Harvard Mathematicians Solve 150 Years Old Chess Problem

Harvard Mathematicians Solve 150 Years Old Chess Problem

global.gerbangindonesia.org – Harvard Mathematicians Solve 150 Years Old Chess Problem

At first glance, at some point, chess seems like a simple game. There are 64 black or white squares, 16 pieces per side, and two competitors struggle to beat each other.

But if you dig deeper, this game offers very complex possibilities. In fact, the game presents challenges to chess theorists and mathematicians that can go unsolved for decades or even centuries.

In July 2021, one such challenge was finally solved. At least, solved up to a point.

The mathematician Michael Simkin of Harvard University in Massachusetts, focused on the n-queens problem that has puzzled scientists since it was first conceived in the 1840s.

If you know your chess, you know that the queen is the most powerful piece on the board, able to move any number of squares in any direction. The n-queen problem asks this: With a number of queens (n), how many arrangements are possible in which the queens are far enough apart that neither of them can eat the other?

For eight queens on a standard 8 x 8 board, the answer is 92. But what about 1,000 queens on a 1,000 x 1,000 square board?

How about a million queens? Simkin’s approximate solution to this problem is (0.143n)^n. Or, the number of queens is multiplied by 0.143, raised to the power of the number of queens.

It took Simkin almost five years to find this equation, with the various approaches and techniques used, and several obstacles on the way to the solution. In the end this Harvard mathematician was able to calculate the lower and upper bounds of the possible solutions using different methods, finding that these methods almost matched.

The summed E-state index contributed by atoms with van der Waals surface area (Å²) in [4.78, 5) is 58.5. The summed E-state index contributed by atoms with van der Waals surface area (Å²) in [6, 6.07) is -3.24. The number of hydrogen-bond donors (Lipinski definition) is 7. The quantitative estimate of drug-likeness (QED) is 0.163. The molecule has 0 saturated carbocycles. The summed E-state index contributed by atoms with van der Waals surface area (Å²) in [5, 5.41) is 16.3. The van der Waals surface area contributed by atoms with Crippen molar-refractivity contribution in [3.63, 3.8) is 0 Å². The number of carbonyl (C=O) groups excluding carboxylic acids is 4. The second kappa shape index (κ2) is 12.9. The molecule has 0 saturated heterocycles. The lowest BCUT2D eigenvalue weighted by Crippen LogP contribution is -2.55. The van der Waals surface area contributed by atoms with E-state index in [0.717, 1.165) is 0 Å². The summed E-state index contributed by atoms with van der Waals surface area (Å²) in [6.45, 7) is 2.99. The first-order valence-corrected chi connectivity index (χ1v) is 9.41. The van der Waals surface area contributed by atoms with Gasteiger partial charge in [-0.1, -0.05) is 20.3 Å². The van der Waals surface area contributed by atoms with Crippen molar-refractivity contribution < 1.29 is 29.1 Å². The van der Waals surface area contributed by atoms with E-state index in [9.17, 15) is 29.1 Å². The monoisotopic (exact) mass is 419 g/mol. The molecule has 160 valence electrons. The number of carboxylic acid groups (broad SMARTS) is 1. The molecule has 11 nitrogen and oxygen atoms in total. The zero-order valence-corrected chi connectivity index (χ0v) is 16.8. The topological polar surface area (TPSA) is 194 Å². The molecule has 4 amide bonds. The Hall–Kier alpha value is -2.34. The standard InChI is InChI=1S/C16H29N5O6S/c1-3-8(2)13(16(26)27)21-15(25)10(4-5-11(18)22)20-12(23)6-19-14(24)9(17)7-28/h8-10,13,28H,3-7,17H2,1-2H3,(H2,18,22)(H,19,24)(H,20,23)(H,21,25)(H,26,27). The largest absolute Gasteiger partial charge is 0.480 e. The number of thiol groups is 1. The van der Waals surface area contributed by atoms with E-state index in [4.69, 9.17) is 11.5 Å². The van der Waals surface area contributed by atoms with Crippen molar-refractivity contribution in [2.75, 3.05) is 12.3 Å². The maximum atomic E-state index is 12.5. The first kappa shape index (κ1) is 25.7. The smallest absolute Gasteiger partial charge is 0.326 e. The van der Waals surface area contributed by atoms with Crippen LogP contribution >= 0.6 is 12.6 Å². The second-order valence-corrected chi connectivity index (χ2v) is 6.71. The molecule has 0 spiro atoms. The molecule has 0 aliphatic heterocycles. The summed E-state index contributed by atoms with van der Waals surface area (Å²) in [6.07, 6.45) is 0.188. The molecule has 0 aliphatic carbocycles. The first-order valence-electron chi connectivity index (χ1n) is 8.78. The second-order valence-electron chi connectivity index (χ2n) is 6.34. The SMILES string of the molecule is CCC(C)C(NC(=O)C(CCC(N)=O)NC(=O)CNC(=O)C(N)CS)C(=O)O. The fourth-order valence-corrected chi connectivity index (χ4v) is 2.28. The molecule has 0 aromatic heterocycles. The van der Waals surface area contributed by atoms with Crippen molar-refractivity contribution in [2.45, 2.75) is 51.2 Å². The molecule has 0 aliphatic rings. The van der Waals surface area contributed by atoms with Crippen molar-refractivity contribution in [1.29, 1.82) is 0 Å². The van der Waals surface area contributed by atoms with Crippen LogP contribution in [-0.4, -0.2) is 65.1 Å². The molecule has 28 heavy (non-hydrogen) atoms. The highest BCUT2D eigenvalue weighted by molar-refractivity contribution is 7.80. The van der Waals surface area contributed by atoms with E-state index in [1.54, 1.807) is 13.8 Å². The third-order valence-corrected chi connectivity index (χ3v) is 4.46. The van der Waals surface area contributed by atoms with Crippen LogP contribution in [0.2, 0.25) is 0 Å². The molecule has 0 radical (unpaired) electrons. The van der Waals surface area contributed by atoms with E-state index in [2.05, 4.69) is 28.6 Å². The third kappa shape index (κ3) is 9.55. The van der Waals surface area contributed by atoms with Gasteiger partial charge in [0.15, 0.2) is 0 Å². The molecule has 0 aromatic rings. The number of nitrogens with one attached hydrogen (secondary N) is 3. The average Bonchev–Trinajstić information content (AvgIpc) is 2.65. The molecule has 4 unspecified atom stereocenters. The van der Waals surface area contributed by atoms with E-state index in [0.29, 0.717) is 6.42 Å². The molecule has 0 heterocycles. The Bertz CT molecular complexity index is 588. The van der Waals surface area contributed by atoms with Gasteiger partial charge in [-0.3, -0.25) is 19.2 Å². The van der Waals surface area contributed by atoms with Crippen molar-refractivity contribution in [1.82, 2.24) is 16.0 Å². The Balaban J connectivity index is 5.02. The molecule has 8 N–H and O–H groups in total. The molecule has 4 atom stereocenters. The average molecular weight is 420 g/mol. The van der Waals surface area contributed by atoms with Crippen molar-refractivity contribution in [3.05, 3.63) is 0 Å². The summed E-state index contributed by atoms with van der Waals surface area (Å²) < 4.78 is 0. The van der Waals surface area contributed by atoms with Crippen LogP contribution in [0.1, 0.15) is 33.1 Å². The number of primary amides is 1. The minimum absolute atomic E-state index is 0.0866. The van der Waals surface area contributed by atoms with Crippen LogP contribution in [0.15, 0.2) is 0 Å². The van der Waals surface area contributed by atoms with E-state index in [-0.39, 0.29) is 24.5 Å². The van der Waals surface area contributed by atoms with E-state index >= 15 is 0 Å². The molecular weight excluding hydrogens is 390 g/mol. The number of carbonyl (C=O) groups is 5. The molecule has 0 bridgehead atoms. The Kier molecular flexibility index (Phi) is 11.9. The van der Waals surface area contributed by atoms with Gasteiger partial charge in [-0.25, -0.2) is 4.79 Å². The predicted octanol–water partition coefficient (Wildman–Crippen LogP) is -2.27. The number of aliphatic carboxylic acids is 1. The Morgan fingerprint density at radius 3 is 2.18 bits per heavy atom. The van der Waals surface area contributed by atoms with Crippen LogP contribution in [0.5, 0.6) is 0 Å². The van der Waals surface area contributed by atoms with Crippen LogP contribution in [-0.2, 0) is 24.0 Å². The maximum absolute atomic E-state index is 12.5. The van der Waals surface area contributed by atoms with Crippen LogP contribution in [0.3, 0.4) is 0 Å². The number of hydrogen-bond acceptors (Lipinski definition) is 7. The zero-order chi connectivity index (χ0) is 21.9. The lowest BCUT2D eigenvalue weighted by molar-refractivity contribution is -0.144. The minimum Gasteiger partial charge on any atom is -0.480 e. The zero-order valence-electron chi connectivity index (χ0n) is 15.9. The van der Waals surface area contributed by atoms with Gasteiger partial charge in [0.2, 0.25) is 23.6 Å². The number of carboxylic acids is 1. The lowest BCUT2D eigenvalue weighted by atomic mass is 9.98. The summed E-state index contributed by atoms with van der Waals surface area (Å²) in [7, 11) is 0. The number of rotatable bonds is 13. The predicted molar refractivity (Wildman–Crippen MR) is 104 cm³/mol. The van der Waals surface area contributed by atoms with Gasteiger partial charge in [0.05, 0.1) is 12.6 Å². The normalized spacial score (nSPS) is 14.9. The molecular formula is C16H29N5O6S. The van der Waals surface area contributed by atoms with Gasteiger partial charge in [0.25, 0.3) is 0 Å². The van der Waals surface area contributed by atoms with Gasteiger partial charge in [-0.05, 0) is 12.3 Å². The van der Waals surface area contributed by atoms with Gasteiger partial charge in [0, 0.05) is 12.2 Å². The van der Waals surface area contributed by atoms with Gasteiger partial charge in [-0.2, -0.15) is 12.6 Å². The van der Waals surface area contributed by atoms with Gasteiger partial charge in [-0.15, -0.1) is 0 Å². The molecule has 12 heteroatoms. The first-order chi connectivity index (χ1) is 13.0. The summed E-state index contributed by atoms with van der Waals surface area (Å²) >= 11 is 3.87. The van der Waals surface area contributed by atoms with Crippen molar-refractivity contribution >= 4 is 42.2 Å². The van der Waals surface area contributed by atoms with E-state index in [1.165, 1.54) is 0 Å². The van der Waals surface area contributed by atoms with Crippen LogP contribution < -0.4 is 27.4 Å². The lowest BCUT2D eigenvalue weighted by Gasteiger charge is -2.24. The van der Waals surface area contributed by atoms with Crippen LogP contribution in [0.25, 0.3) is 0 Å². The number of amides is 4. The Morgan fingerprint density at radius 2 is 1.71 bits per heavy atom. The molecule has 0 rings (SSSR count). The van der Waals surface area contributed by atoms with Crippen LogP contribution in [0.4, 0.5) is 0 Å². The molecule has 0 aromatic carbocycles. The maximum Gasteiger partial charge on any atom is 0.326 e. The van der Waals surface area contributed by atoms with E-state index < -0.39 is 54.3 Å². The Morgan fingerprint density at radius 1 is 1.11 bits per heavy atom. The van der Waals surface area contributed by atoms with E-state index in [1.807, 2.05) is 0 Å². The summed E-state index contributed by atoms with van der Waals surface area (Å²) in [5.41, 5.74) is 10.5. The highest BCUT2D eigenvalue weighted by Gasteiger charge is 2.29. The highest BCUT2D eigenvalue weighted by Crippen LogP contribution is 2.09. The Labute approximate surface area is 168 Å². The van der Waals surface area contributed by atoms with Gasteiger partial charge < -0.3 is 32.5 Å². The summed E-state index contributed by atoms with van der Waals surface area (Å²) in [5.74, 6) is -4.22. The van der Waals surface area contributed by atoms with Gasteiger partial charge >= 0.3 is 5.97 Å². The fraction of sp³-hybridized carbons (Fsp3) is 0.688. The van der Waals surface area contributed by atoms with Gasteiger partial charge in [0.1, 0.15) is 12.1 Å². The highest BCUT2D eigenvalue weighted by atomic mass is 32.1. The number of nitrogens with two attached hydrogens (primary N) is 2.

“If you tell me that I want you to place your queen this way and that on the board, then I will be able to analyze the algorithm and tell you how many solutions fit this constraint,” Simkin said.

“In formal terms, this reduces the problem to an optimization problem.”

The solution to the equation that Simkin found is not a completely correct answer to the n-queen problem, but it has provided an approximate answer that is as close as possible.

In theory, a more precise answer to the n-queen riddle should be possible again. But at least Simkin has brought us closer than ever, and he loves to challenge others to learn more.

“I think I may personally be done with the n-queen issue for a while, not because there’s nothing else to do with it but simply because I’ve been dreaming about chess and I’m ready to move on to get back on with my life again,” said Simkin.

In theory, a more precise answer to the n-queen riddle should be possible again. But at least Simkin has brought us closer than ever, and he loves to challenge others to learn more.

“I think I might personally be done with the n-queen issue for a while, not because there’s nothing else to do with it but simply because I’ve been dreaming about chess and I’m ready to move on to get back on with my life again,” said Simkin.

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